Oil prices settled slightly lower on Friday, the year’s last trading day, but attained their biggest annual gain since 2009, after OPEC and partners agreed to cut output to reduce a supply overhang that has depressed prices for two years.
A two-rig rise in the oil rig count in the United States, the ninth weekly increase in a row, as reported by oilfield services provider Baker Hughes Inc (BHI.N), added to bearish sentiments. [RIG/U]
But the total count of 525 for the week, the last for the year, was still below last year’s level by 11 rigs.
U.S. benchmark West Texas Intermediate (WTI) CLc1 crude futures were down 5 cents, or 0.1 percent, at $53.72 a barrel, while Brent LCOc1 fell 3 cents, or 0.1 percent, to $56.82.
“Some profit-taking … very light trading – a lot of people have already done what they needed to do for the year.” said Elaine Levin, president of Powerhouse, an energy-specialized commodities broker in Washington.
Brent rose 52 percent this year and WTI climbed around 45 percent, the largest annual gains since 2009, when the benchmarks rose 78 percent and 71 percent respectively.
Oil prices have slumped since the summer of 2014 from above $100 a barrel. The price rout, due to an oversupply thanks in part to the U.S. shale oil revolution, was accentuated later that year when Saudi Arabia rejected any deal by the Organization of the Petroleum Exporting Countries (OPEC) to cut output and instead fought for market share.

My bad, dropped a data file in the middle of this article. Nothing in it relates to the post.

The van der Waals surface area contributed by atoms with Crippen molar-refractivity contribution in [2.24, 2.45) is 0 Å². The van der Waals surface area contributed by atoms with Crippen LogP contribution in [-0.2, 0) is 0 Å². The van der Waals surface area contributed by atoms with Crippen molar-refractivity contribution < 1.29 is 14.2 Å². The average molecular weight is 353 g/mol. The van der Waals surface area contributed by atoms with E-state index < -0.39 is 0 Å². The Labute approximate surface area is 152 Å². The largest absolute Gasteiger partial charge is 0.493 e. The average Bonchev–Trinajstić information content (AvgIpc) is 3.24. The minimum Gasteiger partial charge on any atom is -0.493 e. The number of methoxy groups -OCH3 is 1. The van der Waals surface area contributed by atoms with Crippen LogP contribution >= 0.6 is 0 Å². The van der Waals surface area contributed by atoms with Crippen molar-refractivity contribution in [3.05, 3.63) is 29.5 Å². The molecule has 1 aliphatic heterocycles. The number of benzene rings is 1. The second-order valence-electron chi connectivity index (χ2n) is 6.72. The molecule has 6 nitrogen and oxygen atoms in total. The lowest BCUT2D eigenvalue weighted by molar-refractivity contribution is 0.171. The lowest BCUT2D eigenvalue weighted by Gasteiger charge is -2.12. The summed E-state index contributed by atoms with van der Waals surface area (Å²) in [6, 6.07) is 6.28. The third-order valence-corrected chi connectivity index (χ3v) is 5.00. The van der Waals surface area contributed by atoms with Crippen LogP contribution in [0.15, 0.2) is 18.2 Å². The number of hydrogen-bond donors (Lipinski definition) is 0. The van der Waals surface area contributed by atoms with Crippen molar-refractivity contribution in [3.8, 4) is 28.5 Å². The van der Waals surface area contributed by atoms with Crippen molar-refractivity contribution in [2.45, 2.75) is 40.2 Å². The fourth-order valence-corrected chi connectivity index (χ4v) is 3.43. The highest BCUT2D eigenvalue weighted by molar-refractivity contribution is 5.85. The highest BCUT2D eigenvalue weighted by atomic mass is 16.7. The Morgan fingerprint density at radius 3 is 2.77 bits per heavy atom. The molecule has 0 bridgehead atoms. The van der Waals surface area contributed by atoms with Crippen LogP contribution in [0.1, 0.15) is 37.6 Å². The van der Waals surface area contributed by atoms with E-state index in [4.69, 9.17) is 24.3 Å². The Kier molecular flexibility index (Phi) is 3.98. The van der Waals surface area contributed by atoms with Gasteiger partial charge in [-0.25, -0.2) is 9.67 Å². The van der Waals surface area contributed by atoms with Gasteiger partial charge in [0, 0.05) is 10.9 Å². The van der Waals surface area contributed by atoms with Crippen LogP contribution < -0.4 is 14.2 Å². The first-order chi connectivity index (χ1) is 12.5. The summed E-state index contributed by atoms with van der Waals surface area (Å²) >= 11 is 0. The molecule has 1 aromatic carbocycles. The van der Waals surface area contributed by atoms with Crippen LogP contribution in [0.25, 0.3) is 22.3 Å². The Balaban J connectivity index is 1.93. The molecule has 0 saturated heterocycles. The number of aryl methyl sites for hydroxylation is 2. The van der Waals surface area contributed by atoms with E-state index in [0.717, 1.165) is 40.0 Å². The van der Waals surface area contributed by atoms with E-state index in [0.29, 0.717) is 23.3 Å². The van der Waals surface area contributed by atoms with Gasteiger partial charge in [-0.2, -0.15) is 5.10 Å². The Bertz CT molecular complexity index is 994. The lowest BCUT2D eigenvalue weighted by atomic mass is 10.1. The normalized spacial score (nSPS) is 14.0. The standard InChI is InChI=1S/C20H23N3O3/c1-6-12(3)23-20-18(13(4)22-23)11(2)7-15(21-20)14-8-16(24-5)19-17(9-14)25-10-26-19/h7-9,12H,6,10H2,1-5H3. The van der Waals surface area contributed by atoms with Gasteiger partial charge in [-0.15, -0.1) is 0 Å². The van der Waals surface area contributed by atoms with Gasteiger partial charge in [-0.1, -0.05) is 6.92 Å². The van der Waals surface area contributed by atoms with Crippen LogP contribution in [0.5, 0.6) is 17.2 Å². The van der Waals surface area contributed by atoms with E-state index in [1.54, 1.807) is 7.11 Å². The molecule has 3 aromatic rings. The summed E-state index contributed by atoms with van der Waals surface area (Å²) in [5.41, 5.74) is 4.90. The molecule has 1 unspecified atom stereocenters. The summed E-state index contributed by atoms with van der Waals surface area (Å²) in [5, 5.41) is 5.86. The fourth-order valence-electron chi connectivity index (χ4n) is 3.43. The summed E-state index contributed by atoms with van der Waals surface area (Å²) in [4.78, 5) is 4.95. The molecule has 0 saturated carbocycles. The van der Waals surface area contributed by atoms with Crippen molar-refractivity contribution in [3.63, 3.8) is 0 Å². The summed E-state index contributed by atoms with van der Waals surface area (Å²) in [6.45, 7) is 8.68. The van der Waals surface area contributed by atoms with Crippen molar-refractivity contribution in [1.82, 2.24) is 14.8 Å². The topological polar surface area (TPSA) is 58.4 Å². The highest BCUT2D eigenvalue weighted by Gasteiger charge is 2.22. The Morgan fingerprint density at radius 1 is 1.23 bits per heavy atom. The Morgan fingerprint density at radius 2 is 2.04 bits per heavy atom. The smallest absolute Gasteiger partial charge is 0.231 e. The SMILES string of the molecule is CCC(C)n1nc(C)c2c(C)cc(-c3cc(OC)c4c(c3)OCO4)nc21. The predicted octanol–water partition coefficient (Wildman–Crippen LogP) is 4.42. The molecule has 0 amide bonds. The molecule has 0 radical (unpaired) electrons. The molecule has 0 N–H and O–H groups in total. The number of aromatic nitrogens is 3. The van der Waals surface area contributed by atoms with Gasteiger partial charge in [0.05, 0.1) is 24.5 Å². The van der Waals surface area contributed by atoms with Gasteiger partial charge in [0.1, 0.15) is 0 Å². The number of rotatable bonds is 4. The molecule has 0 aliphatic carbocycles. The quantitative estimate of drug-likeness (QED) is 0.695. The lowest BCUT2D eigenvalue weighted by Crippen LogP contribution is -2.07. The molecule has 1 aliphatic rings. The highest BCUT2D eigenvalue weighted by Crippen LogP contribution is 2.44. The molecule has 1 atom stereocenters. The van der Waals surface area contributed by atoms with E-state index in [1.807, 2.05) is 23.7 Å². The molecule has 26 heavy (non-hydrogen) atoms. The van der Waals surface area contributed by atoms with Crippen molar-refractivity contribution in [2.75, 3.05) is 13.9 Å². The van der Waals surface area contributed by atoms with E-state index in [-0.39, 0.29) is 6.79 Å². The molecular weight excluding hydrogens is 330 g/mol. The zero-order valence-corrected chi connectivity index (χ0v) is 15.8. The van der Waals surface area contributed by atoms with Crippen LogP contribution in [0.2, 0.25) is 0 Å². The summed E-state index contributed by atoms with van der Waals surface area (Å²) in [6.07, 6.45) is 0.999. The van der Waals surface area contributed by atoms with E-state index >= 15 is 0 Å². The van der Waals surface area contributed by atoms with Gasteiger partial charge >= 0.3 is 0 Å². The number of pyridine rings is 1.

But a historic OPEC agreement struck over three months from September that will reduce production from Jan. 1, marked a return to the 13-country group’s old objective of defending prices.
Oman told some customers it will reduce term allocations by 5 percent in March, but did not say whether the supply reduction would continue after that.
The rise in prices can be seen as “proof of international credibility,” for OPEC and partners, said Igor Yusufov, founder of the Fund Energy investment firm and a former Russian energy minister.
He said the rise, a “ponderable New Yew present” for producers, is propelled by expectations of oil demand growth.
Analysts at JBC said major forecasters diverge on their specific predictions.